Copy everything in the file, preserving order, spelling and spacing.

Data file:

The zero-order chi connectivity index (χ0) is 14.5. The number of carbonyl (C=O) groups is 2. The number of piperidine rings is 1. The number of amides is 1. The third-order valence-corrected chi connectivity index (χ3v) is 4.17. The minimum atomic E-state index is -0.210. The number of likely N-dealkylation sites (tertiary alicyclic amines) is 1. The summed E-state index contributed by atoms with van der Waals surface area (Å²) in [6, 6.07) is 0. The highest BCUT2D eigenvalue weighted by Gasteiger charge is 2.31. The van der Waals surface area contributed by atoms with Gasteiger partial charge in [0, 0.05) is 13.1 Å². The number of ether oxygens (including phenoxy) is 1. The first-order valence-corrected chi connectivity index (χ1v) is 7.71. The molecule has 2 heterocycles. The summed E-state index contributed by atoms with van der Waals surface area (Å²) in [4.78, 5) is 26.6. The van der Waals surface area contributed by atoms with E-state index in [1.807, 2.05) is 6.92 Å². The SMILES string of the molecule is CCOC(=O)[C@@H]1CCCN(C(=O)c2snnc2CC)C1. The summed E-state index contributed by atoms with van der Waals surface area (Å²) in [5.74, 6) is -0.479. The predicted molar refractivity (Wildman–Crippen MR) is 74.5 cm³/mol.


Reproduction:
The zero-order chi connectivity index (χ0) is 14.5. The number of carbonyl (C=O) groups is 2. The number of piperidine rings is 1. The number of amides is 1. The third-order valence-corrected chi connectivity index (χ3v) is 4.17. The minimum atomic E-state index is -0.210. The number of likely N-dealkylation sites (tertiary alicyclic amines) is 1. The summed E-state index contributed by atoms with van der Waals surface area (Å²) in [6, 6.07) is 0. The highest BCUT2D eigenvalue weighted by Gasteiger charge is 2.31. The van der Waals surface area contributed by atoms with Gasteiger partial charge in [0, 0.05) is 13.1 Å². The number of ether oxygens (including phenoxy) is 1. The first-order valence-corrected chi connectivity index (χ1v) is 7.71. The molecule has 2 heterocycles. The summed E-state index contributed by atoms with van der Waals surface area (Å²) in [4.78, 5) is 26.6. The van der Waals surface area contributed by atoms with E-state index in [1.807, 2.05) is 6.92 Å². The SMILES string of the molecule is CCOC(=O)[C@@H]1CCCN(C(=O)c2snnc2CC)C1. The summed E-state index contributed by atoms with van der Waals surface area (Å²) in [5.74, 6) is -0.479. The predicted molar refractivity (Wildman–Crippen MR) is 74.5 cm³/mol.